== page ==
Despite another setback, we get another montage showing Saul as his best trying to sell a story that frames him as the little upstart being thwarted by a bigger and faceless corporation in HHM. When that clearly doesn’t work, we see Saul resort to what he knows best, the con game. This time Saul plays a con on the press as he just happens to film a public message attempting to shame HMM and the court that made him take down the billboard as he “saves” a billboard installer who hangs suspended in the air screaming for help before Saul climbs up and pulls him back up.
From the outset of Better Call Saul we’ve seen that Saul has a real talent for deception and “hero” is no different as his con on the press works perfectly as his local TV interview after his “heroic” effort makes it into the HHM boardroom and regional newspapers. He also gets 7 new messages on his answerphone which just might help him deal with his painful anxiety in checking his messages in the future.
However his work isn’t done as he has to hide all evidence of the con away from Chuck who can see through Saul’s bullshit a mile away. Knowing full well the truth will break his brother’s heart; Saul lies through his teeth about his recent success crediting his brother’s sage advice for the turnaround. While pleased with brother’s recent success, it clear that Chuck smells a rat and thanks to an episode induced by his desire to read a local paper, his suspicion are confirmed.
All in all, “Hero” was another solid episode with Bob Odenkirk putting in another great performance.
Till next week!!
Check out this short sneak peek into next week’s episode of the AMC smash hit drama “The Walking Dead”.
Tuesday, February 24, 2015
“The Distance” was great episode where we got to see the depths of Rick’s paranoia and someone, finally, get in his face and question his authority which instantly brought an end to the “Ricktatorship.”
While Rick officially brought an end his dictatorial reign at the back end of season three and part of season four, Rick still has made just about every major call since then without little or no push back. As per usual, not all his decisions we’re great including the dangerous 100 mile hike to Washington. But in “The Distance”, Michonne makes herself heard and makes Rick see sense.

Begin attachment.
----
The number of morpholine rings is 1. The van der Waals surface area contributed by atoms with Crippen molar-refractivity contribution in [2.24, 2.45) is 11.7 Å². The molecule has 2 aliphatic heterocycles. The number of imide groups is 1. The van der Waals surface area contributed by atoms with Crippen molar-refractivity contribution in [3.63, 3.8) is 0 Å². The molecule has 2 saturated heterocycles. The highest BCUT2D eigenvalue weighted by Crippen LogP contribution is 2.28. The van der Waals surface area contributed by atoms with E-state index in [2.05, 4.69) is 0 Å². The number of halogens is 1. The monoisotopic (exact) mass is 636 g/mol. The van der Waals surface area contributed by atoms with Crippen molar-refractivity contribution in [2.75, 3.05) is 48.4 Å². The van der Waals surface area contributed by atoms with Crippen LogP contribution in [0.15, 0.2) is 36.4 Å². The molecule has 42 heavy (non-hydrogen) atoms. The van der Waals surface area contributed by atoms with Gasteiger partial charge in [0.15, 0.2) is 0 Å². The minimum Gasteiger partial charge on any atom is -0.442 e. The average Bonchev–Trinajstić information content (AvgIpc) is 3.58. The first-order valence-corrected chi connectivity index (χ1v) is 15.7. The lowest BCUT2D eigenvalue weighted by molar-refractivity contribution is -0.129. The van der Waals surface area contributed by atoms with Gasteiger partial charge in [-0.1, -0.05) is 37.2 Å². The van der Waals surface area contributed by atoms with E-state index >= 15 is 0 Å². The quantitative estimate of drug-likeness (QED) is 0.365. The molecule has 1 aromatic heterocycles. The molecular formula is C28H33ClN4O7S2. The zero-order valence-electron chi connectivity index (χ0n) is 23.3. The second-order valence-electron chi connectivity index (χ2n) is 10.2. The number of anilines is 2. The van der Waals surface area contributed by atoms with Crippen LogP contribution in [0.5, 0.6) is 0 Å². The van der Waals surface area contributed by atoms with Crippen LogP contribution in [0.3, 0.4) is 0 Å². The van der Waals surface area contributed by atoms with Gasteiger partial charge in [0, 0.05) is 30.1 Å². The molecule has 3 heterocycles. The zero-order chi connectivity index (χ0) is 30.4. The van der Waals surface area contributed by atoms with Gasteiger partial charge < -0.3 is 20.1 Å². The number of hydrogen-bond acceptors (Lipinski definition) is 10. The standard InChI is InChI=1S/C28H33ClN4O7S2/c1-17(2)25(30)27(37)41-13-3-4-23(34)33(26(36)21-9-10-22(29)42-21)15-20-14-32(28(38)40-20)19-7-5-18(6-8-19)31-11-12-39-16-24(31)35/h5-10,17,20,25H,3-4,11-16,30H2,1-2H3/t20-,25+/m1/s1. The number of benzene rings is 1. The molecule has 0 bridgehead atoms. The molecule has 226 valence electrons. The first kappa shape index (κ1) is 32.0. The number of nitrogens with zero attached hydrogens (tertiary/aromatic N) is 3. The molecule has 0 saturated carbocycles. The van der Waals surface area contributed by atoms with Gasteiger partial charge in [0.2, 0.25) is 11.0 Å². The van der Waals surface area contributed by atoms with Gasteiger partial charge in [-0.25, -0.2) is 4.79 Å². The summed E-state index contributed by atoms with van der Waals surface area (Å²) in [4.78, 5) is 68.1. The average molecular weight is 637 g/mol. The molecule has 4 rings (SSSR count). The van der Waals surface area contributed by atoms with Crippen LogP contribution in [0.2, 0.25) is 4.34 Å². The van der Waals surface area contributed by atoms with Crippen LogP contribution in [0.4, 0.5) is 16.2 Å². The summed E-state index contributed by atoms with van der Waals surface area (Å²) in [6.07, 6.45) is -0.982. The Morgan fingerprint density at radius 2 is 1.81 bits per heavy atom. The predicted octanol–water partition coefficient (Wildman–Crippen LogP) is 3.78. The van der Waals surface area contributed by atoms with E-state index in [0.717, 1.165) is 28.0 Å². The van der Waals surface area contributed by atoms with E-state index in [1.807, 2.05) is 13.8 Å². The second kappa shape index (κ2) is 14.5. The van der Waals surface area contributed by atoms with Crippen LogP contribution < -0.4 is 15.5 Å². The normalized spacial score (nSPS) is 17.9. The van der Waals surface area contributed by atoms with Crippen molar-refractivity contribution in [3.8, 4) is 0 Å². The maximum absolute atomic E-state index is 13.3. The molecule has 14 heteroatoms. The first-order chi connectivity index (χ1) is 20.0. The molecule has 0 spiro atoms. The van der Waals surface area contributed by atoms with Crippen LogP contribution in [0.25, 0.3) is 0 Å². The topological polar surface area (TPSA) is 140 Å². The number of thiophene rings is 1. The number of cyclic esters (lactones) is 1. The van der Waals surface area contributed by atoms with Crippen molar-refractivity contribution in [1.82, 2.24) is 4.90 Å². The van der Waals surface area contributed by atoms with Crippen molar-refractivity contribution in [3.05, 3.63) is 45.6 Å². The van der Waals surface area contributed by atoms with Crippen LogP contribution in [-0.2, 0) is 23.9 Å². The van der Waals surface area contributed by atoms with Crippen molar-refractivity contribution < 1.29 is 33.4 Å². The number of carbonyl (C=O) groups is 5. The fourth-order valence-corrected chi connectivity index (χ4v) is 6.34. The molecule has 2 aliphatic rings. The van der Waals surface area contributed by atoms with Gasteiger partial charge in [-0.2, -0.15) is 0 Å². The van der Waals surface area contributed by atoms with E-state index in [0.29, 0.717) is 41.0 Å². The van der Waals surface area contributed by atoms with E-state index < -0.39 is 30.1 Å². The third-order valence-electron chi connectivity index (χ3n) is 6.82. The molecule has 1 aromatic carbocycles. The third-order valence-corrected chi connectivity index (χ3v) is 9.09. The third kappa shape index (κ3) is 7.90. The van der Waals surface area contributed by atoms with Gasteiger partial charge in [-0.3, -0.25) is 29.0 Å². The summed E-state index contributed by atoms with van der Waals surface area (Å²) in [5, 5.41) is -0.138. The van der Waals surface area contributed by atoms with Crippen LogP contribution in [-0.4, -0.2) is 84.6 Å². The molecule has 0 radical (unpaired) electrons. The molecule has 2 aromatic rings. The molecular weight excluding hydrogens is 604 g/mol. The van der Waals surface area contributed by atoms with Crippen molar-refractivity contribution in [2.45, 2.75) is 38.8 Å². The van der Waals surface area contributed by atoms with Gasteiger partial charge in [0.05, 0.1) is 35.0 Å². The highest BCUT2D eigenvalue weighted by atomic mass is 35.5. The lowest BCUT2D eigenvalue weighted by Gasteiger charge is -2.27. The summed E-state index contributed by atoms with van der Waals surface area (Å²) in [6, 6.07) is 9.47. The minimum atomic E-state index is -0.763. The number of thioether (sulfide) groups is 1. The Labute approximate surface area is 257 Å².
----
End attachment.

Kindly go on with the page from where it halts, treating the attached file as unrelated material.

While we’ve seen Michonne grow leaps and bounds from when we first saw her and in this week’s episode we see her browbeat Rick into giving new character Aaron a chance. However, for all that we’ve seen in the last five seasons of The Walking Dead we can’t fault Rick from looking a gift horse in the mouth.
Just about every time the group has placed trust in strangers they’ve paid the price from the Governor to the Terminus residents and now a polite, well dressed and clean shaven man comes along promising salvation is sure to cause suspicion. Rick paranoia pops up front and center the moment Maggie and Sasha introduce Aaron to the group as Rick quizzes him wearing his “I’m going to kill you and wear your face” look. Despite the understandable skepticism, hostility and caution among Rick and most of the group, Aaron manages to keep his composure selling his community to a tough crowd.
From the first few minutes we can tell that Aaron has perfected his pitch and is a skill salesman but trust is hard enough to establish in the world we live in but so just imagine how much harder it is to do in a zombie apocalypse where the only humans left are more dangerous than the flesh eating monsters aimlessly walking around looking for lunch. This point is punctuated as Rick gets sick of his well-polished sales patter and nails him with a right cross that put Aaron out cold.
And with that begun the episode long clash between Rick and Michonne as she gets in Rick’s face for attacking Aaron but Rick is too busy preparing for an ambush from Aaron’s group. Aaron come back from right cross induced stupor and still manages to keep his cool despite being decked and interrogated by a dead eyed Rick. In this scene Aaron makes a great point about trust when he questions Rick skeptical mindset about as points out to Rick that no matter how many of his people he says is out there, Rick won’t believe him anyway because he’s skeptical from the outset.
However his well-reasoned and argued point goes way over Rick’s head as he continues to wear his paranoia on his sleeve. You can’t really blame him as for all that he’s lost since the zombie apocalypse began; he still has the most to lose out of the group which makes the safety and well-being of Karl and Judith his number one priority.